iter_common_reference_t does not conform to the definition of indirectly_readable
Hewill Kang

Created on 2023-06-28.00:00:00 last changed 5 months ago


Date: 2023-10-30.16:39:42

Proposed resolution:

This wording is relative to N4950.

  1. Modify [iterator.synopsis], header <iterator> synopsis, as indicated:

    template<indirectly_readable T>
      using iter_common_reference_t =                                                 // freestanding
        common_reference_t<iter_reference_t<T>&&, indirect-value-t<T>>;
  2. Modify [const.iterators.alias] as indicated:

    template<indirectly_readable It>
      using iter_const_reference_t =
        common_reference_t<const iter_value_t<It>&&, iter_reference_t<It>&&>;
  3. Modify [const.iterators.iterator] as indicated:

    namespace std {
      template<class I>
        concept not-a-const-iterator = see below;                   // exposition only
      template<indirectly_readable I>
        using iter-const-rvalue-reference-t =                       // exposition only
          common_reference_t<const iter_value_t<I>&&, iter_rvalue_reference_t<I>&&>;
Date: 2023-10-15.00:00:00

[ 2023-10-30; Reflector poll ]

Set priority to 3 after reflector poll. "NAD - This can easily lead to dangling references. This only matters if iter_reference_t isn't a language reference type, and the change causes common_reference to produce a language reference type. So binding to the common reference requires a temporary. That's not going to work if the type is used as a return type (as the const-cases are). As written I think it also causes significant damage to constant-iterator."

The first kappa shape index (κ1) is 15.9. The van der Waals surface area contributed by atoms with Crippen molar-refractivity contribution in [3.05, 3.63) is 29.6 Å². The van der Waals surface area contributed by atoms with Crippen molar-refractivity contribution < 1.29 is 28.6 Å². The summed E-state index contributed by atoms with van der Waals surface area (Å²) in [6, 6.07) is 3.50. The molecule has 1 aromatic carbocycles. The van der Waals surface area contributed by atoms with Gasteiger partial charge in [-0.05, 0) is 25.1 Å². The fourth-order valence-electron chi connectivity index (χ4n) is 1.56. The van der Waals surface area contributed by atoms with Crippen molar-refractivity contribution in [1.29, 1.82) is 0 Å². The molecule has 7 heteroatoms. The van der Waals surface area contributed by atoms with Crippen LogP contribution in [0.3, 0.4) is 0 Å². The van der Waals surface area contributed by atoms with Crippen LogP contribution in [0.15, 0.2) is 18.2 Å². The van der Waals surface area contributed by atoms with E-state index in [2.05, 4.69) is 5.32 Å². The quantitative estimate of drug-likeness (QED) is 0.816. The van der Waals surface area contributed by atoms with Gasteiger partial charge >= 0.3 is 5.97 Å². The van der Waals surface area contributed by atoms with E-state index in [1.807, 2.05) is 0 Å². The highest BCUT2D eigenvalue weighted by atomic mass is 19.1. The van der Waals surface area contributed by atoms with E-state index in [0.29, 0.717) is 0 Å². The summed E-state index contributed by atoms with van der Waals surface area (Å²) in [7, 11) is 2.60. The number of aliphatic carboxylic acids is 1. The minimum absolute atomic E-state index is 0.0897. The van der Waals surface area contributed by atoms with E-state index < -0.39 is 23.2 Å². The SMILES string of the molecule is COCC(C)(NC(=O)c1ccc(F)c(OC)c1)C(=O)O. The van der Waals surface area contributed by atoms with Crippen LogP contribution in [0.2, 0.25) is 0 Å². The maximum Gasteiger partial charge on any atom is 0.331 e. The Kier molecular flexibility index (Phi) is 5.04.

Date: 2023-07-02.09:55:17

The indirectly_readable concept ([iterator.concept.readable]) requires iter_reference_t<In>&& and iter_value_t<In>& to model common_reference_with, which ensures that the input iterator always has a common reference type.

However, iter_common_reference_t for computing such types is defined as common_reference_t<iter_reference_t<T>, indirect-value-t<T>>.

It is unclear why the formula here drop the && part of iter_reference_t<In>, but theoretically it is not completely equivalent to the former, for example:

#include <iterator>

struct Ref {
  Ref(const Ref&) = delete;

struct Val {
  operator const Ref&() const &;

struct I {
  using value_type = Val;
  using difference_type = int;
  Ref operator*() const;
  I& operator++();
  I operator++(int);

using reference  = std::iter_reference_t<I>;
using value_type = std::iter_value_t<I>;
static_assert(std::same_as<std::common_reference_t<reference&&, value_type&>, const Ref&>);
static_assert(std::same_as<std::common_reference_t<reference  , value_type&>,       Ref >);

std::iter_value_t<I> val;
std::iter_common_reference_t<I> cr = val; // failed

In the above example, input_iterator ensures that the iterator's lvalue value type and rvalue reference type can be bound to its common reference type, namely const Ref&, but the type calculated by iter_common_reference_t is Ref, which cannot be bound by both.

The proposed resolution re-adds the && to iter_reference_t<In> in formulas of similar form to conform to the definition of indirectly_readable.

Date User Action Args
2023-10-30 16:39:42adminsetmessages: + msg13780
2023-07-02 08:40:36adminsetmessages: + msg13674
2023-06-28 00:00:00admincreate